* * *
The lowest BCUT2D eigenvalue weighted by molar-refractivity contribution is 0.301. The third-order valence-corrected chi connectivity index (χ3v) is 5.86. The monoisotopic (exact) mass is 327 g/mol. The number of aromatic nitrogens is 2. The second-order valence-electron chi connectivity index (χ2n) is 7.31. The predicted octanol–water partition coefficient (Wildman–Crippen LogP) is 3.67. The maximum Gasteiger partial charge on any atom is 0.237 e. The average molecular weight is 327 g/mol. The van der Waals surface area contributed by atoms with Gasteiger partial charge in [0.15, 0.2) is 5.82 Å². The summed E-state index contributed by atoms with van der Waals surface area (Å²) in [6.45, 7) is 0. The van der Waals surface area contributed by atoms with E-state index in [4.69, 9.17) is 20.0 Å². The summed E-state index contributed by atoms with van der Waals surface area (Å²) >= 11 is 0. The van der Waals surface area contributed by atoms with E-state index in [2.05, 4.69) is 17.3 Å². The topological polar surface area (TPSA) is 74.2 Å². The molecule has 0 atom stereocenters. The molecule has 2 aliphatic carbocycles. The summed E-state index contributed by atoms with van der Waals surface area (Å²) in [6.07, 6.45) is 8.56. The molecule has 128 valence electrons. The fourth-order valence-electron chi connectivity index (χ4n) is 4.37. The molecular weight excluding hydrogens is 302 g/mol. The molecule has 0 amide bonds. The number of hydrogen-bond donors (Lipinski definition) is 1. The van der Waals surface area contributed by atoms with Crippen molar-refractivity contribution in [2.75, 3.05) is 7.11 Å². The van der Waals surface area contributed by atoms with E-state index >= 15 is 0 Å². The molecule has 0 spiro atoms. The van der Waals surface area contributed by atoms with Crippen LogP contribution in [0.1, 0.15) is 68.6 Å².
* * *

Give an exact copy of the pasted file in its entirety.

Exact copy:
The lowest BCUT2D eigenvalue weighted by molar-refractivity contribution is 0.301. The third-order valence-corrected chi connectivity index (χ3v) is 5.86. The monoisotopic (exact) mass is 327 g/mol. The number of aromatic nitrogens is 2. The second-order valence-electron chi connectivity index (χ2n) is 7.31. The predicted octanol–water partition coefficient (Wildman–Crippen LogP) is 3.67. The maximum Gasteiger partial charge on any atom is 0.237 e. The average molecular weight is 327 g/mol. The van der Waals surface area contributed by atoms with Gasteiger partial charge in [0.15, 0.2) is 5.82 Å². The summed E-state index contributed by atoms with van der Waals surface area (Å²) in [6.45, 7) is 0. The van der Waals surface area contributed by atoms with E-state index in [4.69, 9.17) is 20.0 Å². The summed E-state index contributed by atoms with van der Waals surface area (Å²) >= 11 is 0. The van der Waals surface area contributed by atoms with E-state index in [2.05, 4.69) is 17.3 Å². The topological polar surface area (TPSA) is 74.2 Å². The molecule has 0 atom stereocenters. The molecule has 2 aliphatic carbocycles. The summed E-state index contributed by atoms with van der Waals surface area (Å²) in [6.07, 6.45) is 8.56. The molecule has 128 valence electrons. The fourth-order valence-electron chi connectivity index (χ4n) is 4.37. The molecular weight excluding hydrogens is 302 g/mol. The molecule has 0 amide bonds. The number of hydrogen-bond donors (Lipinski definition) is 1. The van der Waals surface area contributed by atoms with Crippen molar-refractivity contribution in [2.75, 3.05) is 7.11 Å². The van der Waals surface area contributed by atoms with E-state index >= 15 is 0 Å². The molecule has 0 spiro atoms. The van der Waals surface area contributed by atoms with Crippen LogP contribution in [0.1, 0.15) is 68.6 Å².